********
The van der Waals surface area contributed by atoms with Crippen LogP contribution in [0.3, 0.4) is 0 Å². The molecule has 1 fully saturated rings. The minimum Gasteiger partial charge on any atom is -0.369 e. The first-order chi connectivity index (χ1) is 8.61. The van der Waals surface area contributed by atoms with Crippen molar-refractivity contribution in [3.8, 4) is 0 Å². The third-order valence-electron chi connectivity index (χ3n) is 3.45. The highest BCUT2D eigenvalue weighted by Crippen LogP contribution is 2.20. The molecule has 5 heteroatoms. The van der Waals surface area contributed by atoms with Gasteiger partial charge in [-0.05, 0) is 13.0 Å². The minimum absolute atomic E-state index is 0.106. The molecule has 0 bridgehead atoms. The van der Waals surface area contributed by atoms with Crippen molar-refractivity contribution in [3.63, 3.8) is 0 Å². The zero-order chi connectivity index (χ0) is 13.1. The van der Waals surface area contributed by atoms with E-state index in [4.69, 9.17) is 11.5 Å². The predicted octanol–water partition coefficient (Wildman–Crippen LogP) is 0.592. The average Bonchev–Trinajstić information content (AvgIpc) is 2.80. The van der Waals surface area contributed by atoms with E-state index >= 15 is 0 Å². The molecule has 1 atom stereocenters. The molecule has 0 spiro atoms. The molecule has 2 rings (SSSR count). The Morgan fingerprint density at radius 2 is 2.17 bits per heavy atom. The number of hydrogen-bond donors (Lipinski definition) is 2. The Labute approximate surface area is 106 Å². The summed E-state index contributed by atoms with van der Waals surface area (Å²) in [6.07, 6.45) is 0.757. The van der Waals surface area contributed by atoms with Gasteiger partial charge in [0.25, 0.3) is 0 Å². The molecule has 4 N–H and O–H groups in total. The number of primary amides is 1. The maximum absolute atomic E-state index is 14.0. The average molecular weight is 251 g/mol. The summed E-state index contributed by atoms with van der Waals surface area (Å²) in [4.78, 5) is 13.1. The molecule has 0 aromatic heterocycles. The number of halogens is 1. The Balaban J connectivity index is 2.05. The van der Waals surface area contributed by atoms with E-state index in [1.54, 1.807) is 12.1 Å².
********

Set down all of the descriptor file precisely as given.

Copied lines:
The van der Waals surface area contributed by atoms with Crippen LogP contribution in [0.3, 0.4) is 0 Å². The molecule has 1 fully saturated rings. The minimum Gasteiger partial charge on any atom is -0.369 e. The first-order chi connectivity index (χ1) is 8.61. The van der Waals surface area contributed by atoms with Crippen molar-refractivity contribution in [3.8, 4) is 0 Å². The third-order valence-electron chi connectivity index (χ3n) is 3.45. The highest BCUT2D eigenvalue weighted by Crippen LogP contribution is 2.20. The molecule has 5 heteroatoms. The van der Waals surface area contributed by atoms with Gasteiger partial charge in [-0.05, 0) is 13.0 Å². The minimum absolute atomic E-state index is 0.106. The molecule has 0 bridgehead atoms. The van der Waals surface area contributed by atoms with Crippen molar-refractivity contribution in [3.63, 3.8) is 0 Å². The zero-order chi connectivity index (χ0) is 13.1. The van der Waals surface area contributed by atoms with E-state index in [4.69, 9.17) is 11.5 Å². The predicted octanol–water partition coefficient (Wildman–Crippen LogP) is 0.592. The average Bonchev–Trinajstić information content (AvgIpc) is 2.80. The van der Waals surface area contributed by atoms with E-state index >= 15 is 0 Å². The molecule has 1 atom stereocenters. The molecule has 0 spiro atoms. The molecule has 2 rings (SSSR count). The Morgan fingerprint density at radius 2 is 2.17 bits per heavy atom. The number of hydrogen-bond donors (Lipinski definition) is 2. The Labute approximate surface area is 106 Å². The summed E-state index contributed by atoms with van der Waals surface area (Å²) in [6.07, 6.45) is 0.757. The van der Waals surface area contributed by atoms with Gasteiger partial charge in [0.25, 0.3) is 0 Å². The molecule has 4 N–H and O–H groups in total. The number of primary amides is 1. The maximum absolute atomic E-state index is 14.0. The average molecular weight is 251 g/mol. The summed E-state index contributed by atoms with van der Waals surface area (Å²) in [4.78, 5) is 13.1. The molecule has 0 aromatic heterocycles. The number of halogens is 1. The Balaban J connectivity index is 2.05. The van der Waals surface area contributed by atoms with E-state index in [1.54, 1.807) is 12.1 Å².